Wednesday, August 31, 2016

Alice Adams by Booth Tarkington (1922)

Jane Austin fans will likely find themselves reminded of Mrs. Bennett from Pride and Prejudice when they read about Mrs. Adams from this 1922 Pulitzer Prize-winning novel. Both are foolish social climbers, riding roughshod over their more principled but relatively weak=willed husbands. But Alice Adams, the one daughter in this novel, is no Elizabeth Bennett. Though Austin's Lizzie makes mistakes, from the very beginning of the novel it is obvious that she has a strong sense of self and has gained common sense and principles from her father. In contrast, at the beginning of this novel Alice is almost totally under the sway of her mother, and it takes the entire novel for her to break free to become her own person.

Bad things happen in Pride and Prejudice, but the overall tone is fondly satiric, with many bits that are laugh=out=loud funny. Tarkington writes in a more somber tone, although a few parts of this novel could be considered humorous in a different context. His account of a dinner party gone wrong==with sweltering weather, heavy and unappetizing food, and a surly maid==would be funny if it were not so pathetic. A reader feels Mrs. Bennett to be a subject for ridicule, but I guarantee that the same reader will end up despising Mrs. Adams. I often wished I could step into the book and tell her off and maybe even slap her selfish face.

This is a perceptive novel of middle=class America between the World Wars. It seems a bit dated, maybe because climbing from one social class to another is no longer as easy as it once was and most people cease trying.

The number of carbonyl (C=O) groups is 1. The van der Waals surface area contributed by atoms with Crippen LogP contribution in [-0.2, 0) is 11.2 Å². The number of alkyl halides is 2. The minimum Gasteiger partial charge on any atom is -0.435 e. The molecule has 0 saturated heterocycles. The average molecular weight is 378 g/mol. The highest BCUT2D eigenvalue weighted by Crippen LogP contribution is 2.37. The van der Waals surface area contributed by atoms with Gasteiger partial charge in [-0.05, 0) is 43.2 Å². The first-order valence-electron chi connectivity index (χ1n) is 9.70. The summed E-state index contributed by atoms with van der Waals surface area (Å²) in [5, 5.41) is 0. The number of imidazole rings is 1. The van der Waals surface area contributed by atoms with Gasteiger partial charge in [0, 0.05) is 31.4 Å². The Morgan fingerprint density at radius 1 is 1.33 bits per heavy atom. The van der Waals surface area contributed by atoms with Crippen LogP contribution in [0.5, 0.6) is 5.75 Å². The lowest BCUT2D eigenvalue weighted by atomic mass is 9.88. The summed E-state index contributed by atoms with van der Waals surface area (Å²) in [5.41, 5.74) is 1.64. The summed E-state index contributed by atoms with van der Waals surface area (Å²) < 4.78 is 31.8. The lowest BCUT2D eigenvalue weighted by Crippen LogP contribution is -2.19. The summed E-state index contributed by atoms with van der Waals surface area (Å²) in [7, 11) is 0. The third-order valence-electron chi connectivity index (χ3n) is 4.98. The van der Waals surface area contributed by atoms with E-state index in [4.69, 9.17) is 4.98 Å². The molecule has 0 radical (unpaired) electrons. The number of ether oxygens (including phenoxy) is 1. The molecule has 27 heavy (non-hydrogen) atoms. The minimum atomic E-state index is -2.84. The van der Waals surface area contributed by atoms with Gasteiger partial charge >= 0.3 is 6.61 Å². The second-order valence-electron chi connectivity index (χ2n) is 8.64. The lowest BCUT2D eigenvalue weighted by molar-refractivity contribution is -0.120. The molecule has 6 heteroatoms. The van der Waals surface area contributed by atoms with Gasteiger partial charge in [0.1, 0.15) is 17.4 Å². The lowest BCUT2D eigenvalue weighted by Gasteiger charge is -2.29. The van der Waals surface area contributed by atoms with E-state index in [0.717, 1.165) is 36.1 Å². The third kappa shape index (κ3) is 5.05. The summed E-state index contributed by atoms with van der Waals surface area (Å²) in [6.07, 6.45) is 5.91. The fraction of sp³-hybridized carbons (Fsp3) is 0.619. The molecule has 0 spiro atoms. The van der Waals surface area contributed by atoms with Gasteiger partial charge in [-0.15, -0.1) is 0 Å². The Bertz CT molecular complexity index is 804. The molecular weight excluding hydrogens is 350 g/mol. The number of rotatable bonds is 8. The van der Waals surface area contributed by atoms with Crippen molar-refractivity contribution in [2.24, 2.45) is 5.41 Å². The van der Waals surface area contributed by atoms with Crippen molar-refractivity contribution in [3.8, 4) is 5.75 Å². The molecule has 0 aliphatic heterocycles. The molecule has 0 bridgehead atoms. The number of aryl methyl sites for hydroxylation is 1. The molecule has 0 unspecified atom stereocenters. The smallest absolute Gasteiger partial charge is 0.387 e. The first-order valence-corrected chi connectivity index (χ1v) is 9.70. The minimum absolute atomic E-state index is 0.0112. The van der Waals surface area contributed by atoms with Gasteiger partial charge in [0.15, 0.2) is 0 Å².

Tarkington is one of only three writers who have twice won the Pulitzer. He first won in 1919 for The Magnificent Ambersons. The other two=time winners are William Faulkner and John Updike.

Sunday, August 28, 2016

Before the Fall by Noah Hawley (2016)

WOW! This mystery thriller is a certified page turner. It starts with a bang, literally. A private jet crashes over the ocean leaving only two survivors: Scott, a middle-aged failed artist, and a four--year-old boy. Scott heroically swims for hours towing the boy to bring them to safety. The mystery then becomes who or what caused the crash.

As federal investigators from several agencies assemble, various theories emerge. Was it a simple matter of pilot error or aircraft malfunction? Was the right-wing media mogul on board targeted by extremist liberals? Was the financier aboard who was about to be arrested for money laundering targeted by a foreign government that wanted to be sure its secrets were kept? Was the Israeli bodyguard with a mysterious past the target of an assassination for former deeds?

Then in jumps the right-wing media, with its own conspiracy theories, including insinuations about Scott, the "hero" of the tragedy. This is my favorite part of the book, actually. The cable news channel portrayed is Fox News, clearly, though Hawley gives it another name, and the hate--mongering on-air personality is obviously patterned on Bill O'Reilly. This social commentary makes an interesting addition to an already intriguing mystery plot, although it will undoubtedly be a turn-off for right wing readers. As a certified lefty, I found it chillingly probable.

Hawley took a page from the pattern of Thornton Wilder's The Bridge of San Luis Rey, spending a great portion of the book in brief background sketches of the characters, living and dead. He does it so skillfully that in only a few pages the reader understands them and can view them as real people. Not many writers accomplish so much with so few words.

The solution to the mystery, which comes at the very end of the book, is in a way anticlimactic, but it is very appropriate. Sometimes the simple answer is the right one.

For those who have already read this book: Did you notice on the sketches of the deceased that the birth and death dates were given and that the death date of the bodyguard was three days later than the rest? Interesting.

Friday, August 26, 2016

Work Like Any Other by Virginia Reeves (2016)

Work Like Any Other has been long listed for the Booker Prize. Its back cover is filled with glowing reviews from fellow writers. (Two are graduates, along with Reeves, of the Michener Center for Writers at UT.) Either I am incredibly perceptive, discerning that the emperor has no clothes, or I an incredibly dense, failing to perceive genius when it is placed in front of me, because I didn't find this novel outstanding at all. In fact, I thought it had several major flaws. It's not terrible, but I would not recommend it.